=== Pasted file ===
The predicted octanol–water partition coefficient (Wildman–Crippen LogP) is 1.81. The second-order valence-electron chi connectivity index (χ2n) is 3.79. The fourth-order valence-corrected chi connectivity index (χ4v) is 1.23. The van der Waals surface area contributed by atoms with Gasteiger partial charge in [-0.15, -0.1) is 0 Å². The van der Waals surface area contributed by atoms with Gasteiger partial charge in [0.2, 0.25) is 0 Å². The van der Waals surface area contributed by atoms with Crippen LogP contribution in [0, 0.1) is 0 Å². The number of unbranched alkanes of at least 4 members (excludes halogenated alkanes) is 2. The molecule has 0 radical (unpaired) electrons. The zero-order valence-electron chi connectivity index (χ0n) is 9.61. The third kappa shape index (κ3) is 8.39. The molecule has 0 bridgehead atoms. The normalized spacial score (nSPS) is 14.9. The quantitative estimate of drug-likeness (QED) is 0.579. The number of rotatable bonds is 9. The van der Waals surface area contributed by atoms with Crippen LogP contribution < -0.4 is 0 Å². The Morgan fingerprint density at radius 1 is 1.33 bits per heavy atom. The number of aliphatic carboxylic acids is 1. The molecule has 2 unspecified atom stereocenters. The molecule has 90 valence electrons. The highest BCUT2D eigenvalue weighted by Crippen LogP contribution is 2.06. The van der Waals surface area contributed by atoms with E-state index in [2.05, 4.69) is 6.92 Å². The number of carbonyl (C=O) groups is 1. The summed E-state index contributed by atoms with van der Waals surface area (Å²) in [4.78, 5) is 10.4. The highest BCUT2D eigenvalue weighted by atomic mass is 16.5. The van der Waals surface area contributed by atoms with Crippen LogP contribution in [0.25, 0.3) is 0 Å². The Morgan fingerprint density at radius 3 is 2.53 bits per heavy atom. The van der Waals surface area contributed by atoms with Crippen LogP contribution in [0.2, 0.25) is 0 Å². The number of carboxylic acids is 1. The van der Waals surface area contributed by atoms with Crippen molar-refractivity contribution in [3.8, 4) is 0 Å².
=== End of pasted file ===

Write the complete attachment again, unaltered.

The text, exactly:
The predicted octanol–water partition coefficient (Wildman–Crippen LogP) is 1.81. The second-order valence-electron chi connectivity index (χ2n) is 3.79. The fourth-order valence-corrected chi connectivity index (χ4v) is 1.23. The van der Waals surface area contributed by atoms with Gasteiger partial charge in [-0.15, -0.1) is 0 Å². The van der Waals surface area contributed by atoms with Gasteiger partial charge in [0.2, 0.25) is 0 Å². The van der Waals surface area contributed by atoms with Crippen LogP contribution in [0, 0.1) is 0 Å². The number of unbranched alkanes of at least 4 members (excludes halogenated alkanes) is 2. The molecule has 0 radical (unpaired) electrons. The zero-order valence-electron chi connectivity index (χ0n) is 9.61. The third kappa shape index (κ3) is 8.39. The molecule has 0 bridgehead atoms. The normalized spacial score (nSPS) is 14.9. The quantitative estimate of drug-likeness (QED) is 0.579. The number of rotatable bonds is 9. The van der Waals surface area contributed by atoms with Crippen LogP contribution < -0.4 is 0 Å². The Morgan fingerprint density at radius 1 is 1.33 bits per heavy atom. The number of aliphatic carboxylic acids is 1. The molecule has 2 unspecified atom stereocenters. The molecule has 90 valence electrons. The highest BCUT2D eigenvalue weighted by Crippen LogP contribution is 2.06. The van der Waals surface area contributed by atoms with E-state index in [2.05, 4.69) is 6.92 Å². The number of carbonyl (C=O) groups is 1. The summed E-state index contributed by atoms with van der Waals surface area (Å²) in [4.78, 5) is 10.4. The highest BCUT2D eigenvalue weighted by atomic mass is 16.5. The van der Waals surface area contributed by atoms with Crippen LogP contribution in [0.25, 0.3) is 0 Å². The Morgan fingerprint density at radius 3 is 2.53 bits per heavy atom. The van der Waals surface area contributed by atoms with Crippen LogP contribution in [0.2, 0.25) is 0 Å². The number of carboxylic acids is 1. The van der Waals surface area contributed by atoms with Crippen molar-refractivity contribution in [3.8, 4) is 0 Å².